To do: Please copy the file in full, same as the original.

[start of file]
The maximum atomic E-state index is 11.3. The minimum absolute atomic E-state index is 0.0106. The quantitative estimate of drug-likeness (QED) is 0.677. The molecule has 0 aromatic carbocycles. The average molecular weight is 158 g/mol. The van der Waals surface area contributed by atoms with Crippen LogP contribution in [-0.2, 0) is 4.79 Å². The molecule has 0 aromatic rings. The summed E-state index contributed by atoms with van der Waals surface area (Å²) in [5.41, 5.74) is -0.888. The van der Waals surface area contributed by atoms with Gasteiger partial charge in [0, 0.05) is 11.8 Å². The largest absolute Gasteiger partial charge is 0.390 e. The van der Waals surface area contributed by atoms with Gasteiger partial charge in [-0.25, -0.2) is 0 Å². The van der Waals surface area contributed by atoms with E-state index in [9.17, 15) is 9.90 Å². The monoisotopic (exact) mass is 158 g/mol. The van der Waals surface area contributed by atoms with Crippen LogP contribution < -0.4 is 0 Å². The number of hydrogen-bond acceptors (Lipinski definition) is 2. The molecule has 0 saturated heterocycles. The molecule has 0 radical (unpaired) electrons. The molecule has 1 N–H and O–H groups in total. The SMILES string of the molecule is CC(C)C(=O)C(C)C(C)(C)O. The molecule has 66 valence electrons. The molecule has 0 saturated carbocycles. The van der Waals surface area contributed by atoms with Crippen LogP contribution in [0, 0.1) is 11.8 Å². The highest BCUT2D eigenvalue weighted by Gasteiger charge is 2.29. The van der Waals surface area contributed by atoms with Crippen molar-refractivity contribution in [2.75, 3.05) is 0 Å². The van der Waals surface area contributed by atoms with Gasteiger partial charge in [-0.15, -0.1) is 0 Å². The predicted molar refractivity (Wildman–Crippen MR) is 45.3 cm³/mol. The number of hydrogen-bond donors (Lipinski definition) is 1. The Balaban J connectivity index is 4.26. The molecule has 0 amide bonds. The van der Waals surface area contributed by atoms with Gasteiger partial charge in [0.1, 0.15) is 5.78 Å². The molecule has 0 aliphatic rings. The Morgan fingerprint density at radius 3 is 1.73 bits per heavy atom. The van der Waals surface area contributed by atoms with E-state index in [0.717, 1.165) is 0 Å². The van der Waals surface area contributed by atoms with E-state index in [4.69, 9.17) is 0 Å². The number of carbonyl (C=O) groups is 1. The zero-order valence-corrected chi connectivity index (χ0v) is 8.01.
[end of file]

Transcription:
The maximum atomic E-state index is 11.3. The minimum absolute atomic E-state index is 0.0106. The quantitative estimate of drug-likeness (QED) is 0.677. The molecule has 0 aromatic carbocycles. The average molecular weight is 158 g/mol. The van der Waals surface area contributed by atoms with Crippen LogP contribution in [-0.2, 0) is 4.79 Å². The molecule has 0 aromatic rings. The summed E-state index contributed by atoms with van der Waals surface area (Å²) in [5.41, 5.74) is -0.888. The van der Waals surface area contributed by atoms with Gasteiger partial charge in [0, 0.05) is 11.8 Å². The largest absolute Gasteiger partial charge is 0.390 e. The van der Waals surface area contributed by atoms with Gasteiger partial charge in [-0.25, -0.2) is 0 Å². The van der Waals surface area contributed by atoms with E-state index in [9.17, 15) is 9.90 Å². The monoisotopic (exact) mass is 158 g/mol. The van der Waals surface area contributed by atoms with Crippen LogP contribution < -0.4 is 0 Å². The number of hydrogen-bond acceptors (Lipinski definition) is 2. The molecule has 0 saturated heterocycles. The molecule has 0 radical (unpaired) electrons. The molecule has 1 N–H and O–H groups in total. The SMILES string of the molecule is CC(C)C(=O)C(C)C(C)(C)O. The molecule has 66 valence electrons. The molecule has 0 saturated carbocycles. The van der Waals surface area contributed by atoms with Crippen LogP contribution in [0, 0.1) is 11.8 Å². The highest BCUT2D eigenvalue weighted by Gasteiger charge is 2.29. The van der Waals surface area contributed by atoms with Crippen molar-refractivity contribution in [2.75, 3.05) is 0 Å². The van der Waals surface area contributed by atoms with Gasteiger partial charge in [-0.15, -0.1) is 0 Å². The predicted molar refractivity (Wildman–Crippen MR) is 45.3 cm³/mol. The number of hydrogen-bond donors (Lipinski definition) is 1. The Balaban J connectivity index is 4.26. The molecule has 0 amide bonds. The van der Waals surface area contributed by atoms with Gasteiger partial charge in [0.1, 0.15) is 5.78 Å². The molecule has 0 aliphatic rings. The Morgan fingerprint density at radius 3 is 1.73 bits per heavy atom. The van der Waals surface area contributed by atoms with E-state index in [0.717, 1.165) is 0 Å². The van der Waals surface area contributed by atoms with E-state index in [4.69, 9.17) is 0 Å². The number of carbonyl (C=O) groups is 1. The zero-order valence-corrected chi connectivity index (χ0v) is 8.01.